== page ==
Synopsis More than a hundred years from now, an arborist fighting to save the last remaining forest on Earth discovers a secret about the trees — one that changes not only her life, but also the fate of our world. The novelette is inspired by the real-life “Future Library,” a long-term environmental and literary public […]
The City Inside is a tricky novel to review. On one hand, I enjoyed it a lot—its characters, world, technology and atmosphere. On the other, the narrative structure is strange, and the real story takes a while to coalesce and impress. That said, it’s also a short book, and author Samit Basu manages to pack in a ton of great ideas, character development and worldbuilding. It’s also a book that contains a heaping pile of heart, humor and positivity, offering up some much-needed levity in these strange times we are in.
Armitage’s tightly packed sprint down memory lane is an unmissable sci-fi surge. It’s definitely not something to forget.
A Touch of Death is a semi-finalist in SPSFC.
would enjoy, and I was right. This book takes the apocalyptic sci-fi genre and somehow makes it it’s own.
hat Branches Grow is one of the SPSFC semi-finalists and was assigned to FanFiAddict in the semi-finals.
This is very much the story of a journey. Early on Delia and Gennero meet and Gennero ends up following Delia into the wastelands. Somewhere along that journey he decides he doesn’t want to return to the town he lived in, and instead befriends her and joins her on her quest to reach a mythical city that isn’t ravaged by the wastes. I enjoyed all of the nods to other post-apocalyptic worlds.
To be blunt, I’m not a big reader of short story collections. It’s something that has been a sore spot in my reading history, and something I’ve wanted to amend—at some point. Maybe it’s just that I haven’t found the right collection, or there’s a part of me that connects much more deeply with a novel. But, when I was presented with the opportunity to read and review Janelle Monáe’s new sci-fi collection, The Memory Librarian and Other Stories of Dirty Computer, I was able to slip past whatever mental hurdle I had and dove right in. As a fan of Monáe’s music and amazing concept albums, it came as no surprise that the world and atmosphere of these five stories (which are actually more like novelette length) bleed off the page. While not all of the stories succeed, the interconnected nature of this rich world and its poignant themes makes this collection a worthwhile investment.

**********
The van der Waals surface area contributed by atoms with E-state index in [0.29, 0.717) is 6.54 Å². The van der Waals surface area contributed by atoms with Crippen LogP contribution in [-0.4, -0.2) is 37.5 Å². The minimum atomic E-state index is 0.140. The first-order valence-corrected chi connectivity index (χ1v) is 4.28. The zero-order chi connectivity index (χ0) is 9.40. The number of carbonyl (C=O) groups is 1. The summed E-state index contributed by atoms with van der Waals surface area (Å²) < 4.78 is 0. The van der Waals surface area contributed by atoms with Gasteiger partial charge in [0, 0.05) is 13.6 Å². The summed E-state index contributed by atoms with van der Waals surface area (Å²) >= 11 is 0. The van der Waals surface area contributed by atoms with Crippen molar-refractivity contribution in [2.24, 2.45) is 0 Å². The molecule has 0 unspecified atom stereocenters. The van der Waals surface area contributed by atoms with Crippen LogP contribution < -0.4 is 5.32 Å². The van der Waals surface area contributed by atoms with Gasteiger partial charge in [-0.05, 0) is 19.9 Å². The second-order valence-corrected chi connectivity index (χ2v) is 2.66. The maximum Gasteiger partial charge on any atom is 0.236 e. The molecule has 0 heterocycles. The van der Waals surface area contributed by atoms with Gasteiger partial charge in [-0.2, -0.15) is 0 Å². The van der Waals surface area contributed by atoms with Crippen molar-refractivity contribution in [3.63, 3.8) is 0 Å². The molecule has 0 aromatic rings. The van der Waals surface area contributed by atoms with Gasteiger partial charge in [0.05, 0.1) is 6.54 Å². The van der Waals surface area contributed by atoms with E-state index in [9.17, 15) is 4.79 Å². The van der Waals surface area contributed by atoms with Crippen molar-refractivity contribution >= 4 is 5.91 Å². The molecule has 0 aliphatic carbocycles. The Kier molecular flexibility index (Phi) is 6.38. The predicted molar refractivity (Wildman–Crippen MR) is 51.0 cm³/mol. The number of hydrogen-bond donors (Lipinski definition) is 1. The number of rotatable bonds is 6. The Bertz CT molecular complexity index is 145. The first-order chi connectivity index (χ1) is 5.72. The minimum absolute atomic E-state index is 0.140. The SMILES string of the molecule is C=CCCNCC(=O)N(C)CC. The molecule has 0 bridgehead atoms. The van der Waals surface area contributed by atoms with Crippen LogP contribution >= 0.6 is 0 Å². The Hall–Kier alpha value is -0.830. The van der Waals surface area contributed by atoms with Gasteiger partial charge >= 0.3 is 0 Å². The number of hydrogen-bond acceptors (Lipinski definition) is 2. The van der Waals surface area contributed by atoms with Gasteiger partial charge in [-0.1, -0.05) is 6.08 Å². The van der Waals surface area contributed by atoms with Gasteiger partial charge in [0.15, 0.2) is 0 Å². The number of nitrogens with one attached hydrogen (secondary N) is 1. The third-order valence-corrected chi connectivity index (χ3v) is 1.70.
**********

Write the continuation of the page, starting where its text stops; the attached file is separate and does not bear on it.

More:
Synopsis A robot yearns to remember. A thief struggles to forget. A galaxy on the verge of chaos. On the fringe of a broken civilisation, a robot awakens with no memories and only one directive: find his creator. But in the village of Korthe, Beetro finds only radioactive pestilence, famine, and Miree — a tormented […]
An Amazon ‘Editor’s Pick’ for Best Science Fiction and Fantasy! Published by: Angry Robot Books (2020)400 pgsAudio: 7hs 38 minNarrators: Roisin Rankin, George Weightman Synopsis: A long-lost battleship and an arranged marriage may hold the key to faster-than-light travel and humanity’s future in R.W.W. Greene’s debut The Light Years Hisako Saski was born with her […]
I’m a massive Jeff VanderMeer fan. His Southern Reach trilogy is one of my all-time favorite series, as are his Ambergris novels. That said, he’s not for everyone. I know that—I accept that. His brand of “new weird” can be pretty far-out a lot of the time, especially when he veers into a more literary writing style. So, when I heard of Hummingbird Salamander, I was surprised that he was leaning more mainstream with this near-future eco-thriller. I couldn’t help but think, how this was going to straddle the line between his longtime fans and those who were new to his work and/or intimidated by it? And the result? VanderMeer does manage to straddle that line effectively, telling an overall great story with a few hiccups and stumbles along the way.
Synopsis New York: two years after the Third World War. Humanity is rebuilding its cities brick by brick; the damage done to the people, however, is a lot harder to repair. Dan Hardacre is one of those people. An aspiring stage actor and experienced draft-dodger, Dan struggles to find his place within the Utopic rebuild […]
collection. Xueting Christine Ni has done an incredible job in translating and editing these stories. They showcase some incredible Chinese Sci-Fi talent that I would never otherwise get to experience.
And what a solid package this was. Notes from the Burning Age sunk its hooks into me early on, grabbing my attention with an intriguing world, strange mysteries and a lead character that I could sympathize with. I was consistently curious to read more and more. And more. By the end, I was wholly enthralled and deeply invested in the rich, descriptive prose, geopolitical machinations, the backstabbing, the supernatural elements, the the history and lore—all of it. I can’t recommend this book enough.